THET has been working in Zambia since 2009, focusing on a number of its most urgent health needs
As a result, healthcare workers on the front lines of service delivery lack the equipment they require to diagnose, monitor and treat patients. Imagine the difficulties faced by a nurse caring for infants on a ward that doesn’t have functional resuscitation equipment, incubators or oxygen.
This is due in large part to a lack of human resources and training for both equipment users and maintenance personnel. Working with the Northern Technical College, THET developed the first training course for Biomedical Engineering Technologists (BMETs) in Zambia. We also provide technical assistance to the Ministry of Health.
of medical equipment is out of service.
The country is also experiencing a rise in obesity, diabetes and cancer. Zambia is critically short of nutritionists and dieticians.
In partnership with the University of Zambia, THET started the country’s first training programme for nutritionists, helping to design and deliver BSc and MSc courses at the University.
in children under five
suffer from chronic malnutrition in zambia
In Zambia, 80.7% of the population (11,704,700 people) lives in an area that is more than two hours from a surgical facility. As a result, many common, easily treatable conditions become fatal, such as obstructed labour, appendicitis, road traffic injuries, burns and falls.
With only 0.93 anaesthesia providers per 100,000 people compared to 20.7 per 100,000 in the UK, the anaesthesia specialty is under-developed and under-resourced in Zambia. THET works with the Ministry of Health and the University of Zambia to deliver the first postgraduate training programme for physician anaesthestists.
in low and middle income countries, as many as
9 out of 10
people cannot access basic surgical and anaesthetic care
Health Technology Management Improvement Programme
AIM: Since our successful UNICEF-funded pilot project in 2017, we have expanded our support for the placement of BioMedical Equipment Technologists (BMETs) in a further eighteen district level hospitals across four provinces to increase the up-time of medical equipment.
The sponsored BMETs are also supported through mentoring and provided with basic toolkits to ensure that not only are they confidence in their abilities but also able to undertake their responsibilities on a practical level.
Impact: Our pilot demonstrated that over a course of eight months, supported BMETs were able, on average, to increase to time the medical equipment in their hospitals is functioning to 93% of the time, compared to 74% which was measured at the baseline. We expect to see similar, if not better results in this phase of the programme.
Apart from repairing machines when broken down, we are also supporting the BMETs to develop inventories and introduce preventative maintenance activities which will lengthen the life span of vital devices and ensure that more patients can receive the treatment they require.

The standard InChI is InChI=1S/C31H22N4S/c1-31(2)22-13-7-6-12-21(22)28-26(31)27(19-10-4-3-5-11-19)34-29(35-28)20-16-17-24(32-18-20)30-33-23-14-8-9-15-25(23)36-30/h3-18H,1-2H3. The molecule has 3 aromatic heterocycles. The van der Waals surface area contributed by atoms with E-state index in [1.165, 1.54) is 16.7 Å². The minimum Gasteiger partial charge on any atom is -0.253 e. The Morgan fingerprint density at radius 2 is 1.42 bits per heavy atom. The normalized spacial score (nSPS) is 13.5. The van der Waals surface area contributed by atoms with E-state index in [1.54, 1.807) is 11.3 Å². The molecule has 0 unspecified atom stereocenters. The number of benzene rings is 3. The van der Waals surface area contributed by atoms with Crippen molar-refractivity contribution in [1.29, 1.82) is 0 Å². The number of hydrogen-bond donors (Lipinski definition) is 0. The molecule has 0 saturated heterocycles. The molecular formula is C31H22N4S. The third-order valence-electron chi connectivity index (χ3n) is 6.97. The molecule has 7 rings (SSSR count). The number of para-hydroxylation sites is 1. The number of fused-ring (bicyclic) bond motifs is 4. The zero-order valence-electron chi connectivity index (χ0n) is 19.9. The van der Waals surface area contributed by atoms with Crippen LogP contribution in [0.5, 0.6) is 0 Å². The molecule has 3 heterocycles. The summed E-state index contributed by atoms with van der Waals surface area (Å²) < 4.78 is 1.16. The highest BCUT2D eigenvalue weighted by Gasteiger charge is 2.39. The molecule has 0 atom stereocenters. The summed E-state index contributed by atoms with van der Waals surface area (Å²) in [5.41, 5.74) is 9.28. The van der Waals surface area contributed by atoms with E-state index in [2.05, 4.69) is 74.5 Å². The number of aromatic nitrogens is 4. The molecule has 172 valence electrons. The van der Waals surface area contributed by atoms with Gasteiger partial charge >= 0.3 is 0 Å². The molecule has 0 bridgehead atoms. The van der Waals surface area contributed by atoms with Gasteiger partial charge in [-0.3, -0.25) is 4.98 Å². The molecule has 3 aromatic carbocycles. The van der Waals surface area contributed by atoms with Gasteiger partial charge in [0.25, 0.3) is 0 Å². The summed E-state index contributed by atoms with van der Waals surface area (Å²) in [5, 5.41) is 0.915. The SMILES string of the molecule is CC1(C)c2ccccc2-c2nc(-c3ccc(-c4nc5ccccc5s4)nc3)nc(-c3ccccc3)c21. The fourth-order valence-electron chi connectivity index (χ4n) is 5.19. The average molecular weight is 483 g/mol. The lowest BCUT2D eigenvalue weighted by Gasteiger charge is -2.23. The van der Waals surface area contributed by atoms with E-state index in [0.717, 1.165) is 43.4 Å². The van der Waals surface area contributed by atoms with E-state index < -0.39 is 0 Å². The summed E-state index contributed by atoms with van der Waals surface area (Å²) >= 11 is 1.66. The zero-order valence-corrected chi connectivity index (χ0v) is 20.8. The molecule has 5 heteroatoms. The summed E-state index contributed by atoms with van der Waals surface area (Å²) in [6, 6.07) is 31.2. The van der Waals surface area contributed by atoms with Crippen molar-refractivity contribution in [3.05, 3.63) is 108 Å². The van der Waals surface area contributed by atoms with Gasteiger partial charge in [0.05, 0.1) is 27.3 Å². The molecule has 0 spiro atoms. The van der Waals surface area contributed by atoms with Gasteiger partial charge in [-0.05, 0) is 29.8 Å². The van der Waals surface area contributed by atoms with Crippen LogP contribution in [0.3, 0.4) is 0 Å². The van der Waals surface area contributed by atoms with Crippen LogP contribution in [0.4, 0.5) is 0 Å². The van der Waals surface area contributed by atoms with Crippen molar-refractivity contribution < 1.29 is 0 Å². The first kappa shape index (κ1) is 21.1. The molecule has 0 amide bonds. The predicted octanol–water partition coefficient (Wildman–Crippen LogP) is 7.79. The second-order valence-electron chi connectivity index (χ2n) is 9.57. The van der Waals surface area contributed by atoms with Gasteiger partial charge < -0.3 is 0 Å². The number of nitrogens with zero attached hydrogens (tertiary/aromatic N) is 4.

MMed Pathology Placement
AIM: THET is supporting international clinical placements of 2 MMed Pathology students in laboratories in South Africa.
As part of our ongoing work to strengthen the capacity of pathology services in Zambia this project aims to provide an opportunity of students to develop their skills and gain exposure to a variety of laboratory contexts and enable them to strengthen the quality of laboratory services available in Zambia.
For further information about THET’s work in Zambia please contact our Country Coordinator, Linnet Griffith-Jones.
"It’s amazing that once people thought training pathologists in Zambia was impossible, now we are able to see the fruits of our training being brought to the poorest of our people, it is truly humbling. We only hope such partnerships continue."
Dr Francis Musonda - MMed Pathology Student
AIM: The programme aimed to develop relevant, quality, local training programmes for particularly needed health specialty areas.
This includes high level specialist training in areas as diverse as Anaesthesia, Pathology and Psychiatry, as well as developing the first pre-service training programme for medical equipment maintenance professionals.
Collaborators included: UNICEF, the Beit Trust, the Society of Anaesthetists of Zambia (SAZ), the Association of Anaesthetists of Great Britain and Northern Ireland (AAGBI), the Harvard Medical School Programme for Global Surgery and Social Change (PGSSC), the University Health Network, Toronto, and the Aga Khan University, Nairobi.
Impact: The programme has seen the development of four new health specialist training programmes in Zambian institutions, three of which are at Masters of Medicine level, training specialist physicians.
AIM: Our Nutrition Programme was implemented between July 2011 and November 2017, in response to Zambia’s urgent need for well-qualified nutritionists and dieticians. The programme’s aim is to train nutritionists and dieticians to tackle Zambia’s urgent need to reduce chronic malnutrition.
Impact: 29 nutritionists were trained (22 female and 7 male).
71 health care workers including nutritionists, nurses and clinical officers were trained in Quality improvement (QI) in relation to the management of acute malnutrition.
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